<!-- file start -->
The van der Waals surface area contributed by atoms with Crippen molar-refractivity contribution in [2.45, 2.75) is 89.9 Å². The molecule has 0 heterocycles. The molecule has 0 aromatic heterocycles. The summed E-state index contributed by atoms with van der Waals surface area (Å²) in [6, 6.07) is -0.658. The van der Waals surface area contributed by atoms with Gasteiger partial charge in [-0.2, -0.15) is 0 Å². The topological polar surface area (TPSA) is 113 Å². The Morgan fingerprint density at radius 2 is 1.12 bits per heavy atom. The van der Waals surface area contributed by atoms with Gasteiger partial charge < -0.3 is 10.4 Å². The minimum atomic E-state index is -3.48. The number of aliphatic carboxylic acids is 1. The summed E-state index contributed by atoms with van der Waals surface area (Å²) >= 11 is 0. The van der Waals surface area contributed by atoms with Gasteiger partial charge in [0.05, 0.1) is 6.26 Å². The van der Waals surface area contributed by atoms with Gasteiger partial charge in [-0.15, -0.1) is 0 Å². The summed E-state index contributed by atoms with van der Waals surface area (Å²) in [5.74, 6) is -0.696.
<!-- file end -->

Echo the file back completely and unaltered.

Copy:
The van der Waals surface area contributed by atoms with Crippen molar-refractivity contribution in [2.45, 2.75) is 89.9 Å². The molecule has 0 heterocycles. The molecule has 0 aromatic heterocycles. The summed E-state index contributed by atoms with van der Waals surface area (Å²) in [6, 6.07) is -0.658. The van der Waals surface area contributed by atoms with Gasteiger partial charge in [-0.2, -0.15) is 0 Å². The topological polar surface area (TPSA) is 113 Å². The Morgan fingerprint density at radius 2 is 1.12 bits per heavy atom. The van der Waals surface area contributed by atoms with Gasteiger partial charge < -0.3 is 10.4 Å². The minimum atomic E-state index is -3.48. The number of aliphatic carboxylic acids is 1. The summed E-state index contributed by atoms with van der Waals surface area (Å²) >= 11 is 0. The van der Waals surface area contributed by atoms with Gasteiger partial charge in [0.05, 0.1) is 6.26 Å². The van der Waals surface area contributed by atoms with Gasteiger partial charge in [-0.15, -0.1) is 0 Å². The summed E-state index contributed by atoms with van der Waals surface area (Å²) in [5.74, 6) is -0.696.